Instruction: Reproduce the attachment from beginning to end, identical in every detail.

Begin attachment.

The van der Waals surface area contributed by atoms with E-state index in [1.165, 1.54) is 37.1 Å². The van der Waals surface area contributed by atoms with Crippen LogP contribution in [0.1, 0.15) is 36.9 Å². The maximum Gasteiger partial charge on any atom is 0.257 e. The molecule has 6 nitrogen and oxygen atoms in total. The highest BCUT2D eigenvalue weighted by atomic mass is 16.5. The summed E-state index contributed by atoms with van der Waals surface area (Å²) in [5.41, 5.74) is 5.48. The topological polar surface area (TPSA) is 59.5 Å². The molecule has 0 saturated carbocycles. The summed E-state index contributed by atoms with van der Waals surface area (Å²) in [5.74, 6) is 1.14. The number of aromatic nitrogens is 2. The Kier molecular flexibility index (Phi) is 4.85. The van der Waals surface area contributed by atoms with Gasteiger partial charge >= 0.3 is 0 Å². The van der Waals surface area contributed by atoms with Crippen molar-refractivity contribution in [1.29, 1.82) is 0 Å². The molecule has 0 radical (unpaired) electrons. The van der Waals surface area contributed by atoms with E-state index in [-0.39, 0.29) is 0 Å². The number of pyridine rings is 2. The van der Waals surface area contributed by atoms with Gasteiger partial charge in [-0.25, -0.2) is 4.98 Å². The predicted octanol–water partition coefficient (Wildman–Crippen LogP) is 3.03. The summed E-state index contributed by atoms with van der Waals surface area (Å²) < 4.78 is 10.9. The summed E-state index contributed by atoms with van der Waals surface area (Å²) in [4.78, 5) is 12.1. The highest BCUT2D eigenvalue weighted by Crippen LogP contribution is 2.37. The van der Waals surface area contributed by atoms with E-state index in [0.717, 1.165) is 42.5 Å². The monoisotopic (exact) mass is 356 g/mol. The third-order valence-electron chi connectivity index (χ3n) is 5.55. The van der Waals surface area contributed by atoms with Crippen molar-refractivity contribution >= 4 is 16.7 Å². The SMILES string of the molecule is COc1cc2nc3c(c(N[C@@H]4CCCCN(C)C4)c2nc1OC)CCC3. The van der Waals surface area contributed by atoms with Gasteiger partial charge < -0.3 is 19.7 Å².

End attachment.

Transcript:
The van der Waals surface area contributed by atoms with E-state index in [1.165, 1.54) is 37.1 Å². The van der Waals surface area contributed by atoms with Crippen LogP contribution in [0.1, 0.15) is 36.9 Å². The maximum Gasteiger partial charge on any atom is 0.257 e. The molecule has 6 nitrogen and oxygen atoms in total. The highest BCUT2D eigenvalue weighted by atomic mass is 16.5. The summed E-state index contributed by atoms with van der Waals surface area (Å²) in [5.41, 5.74) is 5.48. The topological polar surface area (TPSA) is 59.5 Å². The molecule has 0 saturated carbocycles. The summed E-state index contributed by atoms with van der Waals surface area (Å²) in [5.74, 6) is 1.14. The number of aromatic nitrogens is 2. The Kier molecular flexibility index (Phi) is 4.85. The van der Waals surface area contributed by atoms with Gasteiger partial charge >= 0.3 is 0 Å². The van der Waals surface area contributed by atoms with Crippen molar-refractivity contribution in [1.29, 1.82) is 0 Å². The molecule has 0 radical (unpaired) electrons. The van der Waals surface area contributed by atoms with E-state index in [-0.39, 0.29) is 0 Å². The number of pyridine rings is 2. The van der Waals surface area contributed by atoms with Gasteiger partial charge in [-0.25, -0.2) is 4.98 Å². The predicted octanol–water partition coefficient (Wildman–Crippen LogP) is 3.03. The summed E-state index contributed by atoms with van der Waals surface area (Å²) < 4.78 is 10.9. The summed E-state index contributed by atoms with van der Waals surface area (Å²) in [4.78, 5) is 12.1. The highest BCUT2D eigenvalue weighted by Crippen LogP contribution is 2.37. The van der Waals surface area contributed by atoms with E-state index in [0.717, 1.165) is 42.5 Å². The monoisotopic (exact) mass is 356 g/mol. The third-order valence-electron chi connectivity index (χ3n) is 5.55. The van der Waals surface area contributed by atoms with Crippen molar-refractivity contribution >= 4 is 16.7 Å². The SMILES string of the molecule is COc1cc2nc3c(c(N[C@@H]4CCCCN(C)C4)c2nc1OC)CCC3. The van der Waals surface area contributed by atoms with Gasteiger partial charge < -0.3 is 19.7 Å².